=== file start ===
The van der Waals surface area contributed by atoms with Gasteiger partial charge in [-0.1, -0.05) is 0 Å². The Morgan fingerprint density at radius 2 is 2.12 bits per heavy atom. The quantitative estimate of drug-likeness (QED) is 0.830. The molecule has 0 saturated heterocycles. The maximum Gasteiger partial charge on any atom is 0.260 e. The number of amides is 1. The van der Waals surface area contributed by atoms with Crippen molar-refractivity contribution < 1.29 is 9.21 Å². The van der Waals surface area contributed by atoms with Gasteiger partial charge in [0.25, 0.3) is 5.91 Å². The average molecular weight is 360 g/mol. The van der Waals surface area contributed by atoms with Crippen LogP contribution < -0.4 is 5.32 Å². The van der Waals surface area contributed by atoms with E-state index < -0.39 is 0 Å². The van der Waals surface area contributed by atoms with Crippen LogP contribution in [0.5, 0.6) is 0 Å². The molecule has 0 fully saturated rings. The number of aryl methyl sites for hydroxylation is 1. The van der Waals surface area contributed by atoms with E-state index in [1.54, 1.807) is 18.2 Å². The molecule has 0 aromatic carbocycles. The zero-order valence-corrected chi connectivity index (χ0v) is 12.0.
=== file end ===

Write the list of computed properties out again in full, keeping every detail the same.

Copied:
The van der Waals surface area contributed by atoms with Gasteiger partial charge in [-0.1, -0.05) is 0 Å². The Morgan fingerprint density at radius 2 is 2.12 bits per heavy atom. The quantitative estimate of drug-likeness (QED) is 0.830. The molecule has 0 saturated heterocycles. The maximum Gasteiger partial charge on any atom is 0.260 e. The number of amides is 1. The van der Waals surface area contributed by atoms with Crippen molar-refractivity contribution < 1.29 is 9.21 Å². The van der Waals surface area contributed by atoms with Gasteiger partial charge in [0.25, 0.3) is 5.91 Å². The average molecular weight is 360 g/mol. The van der Waals surface area contributed by atoms with Crippen LogP contribution < -0.4 is 5.32 Å². The van der Waals surface area contributed by atoms with E-state index < -0.39 is 0 Å². The van der Waals surface area contributed by atoms with Crippen LogP contribution in [0.5, 0.6) is 0 Å². The molecule has 0 fully saturated rings. The number of aryl methyl sites for hydroxylation is 1. The van der Waals surface area contributed by atoms with E-state index in [1.54, 1.807) is 18.2 Å². The molecule has 0 aromatic carbocycles. The zero-order valence-corrected chi connectivity index (χ0v) is 12.0.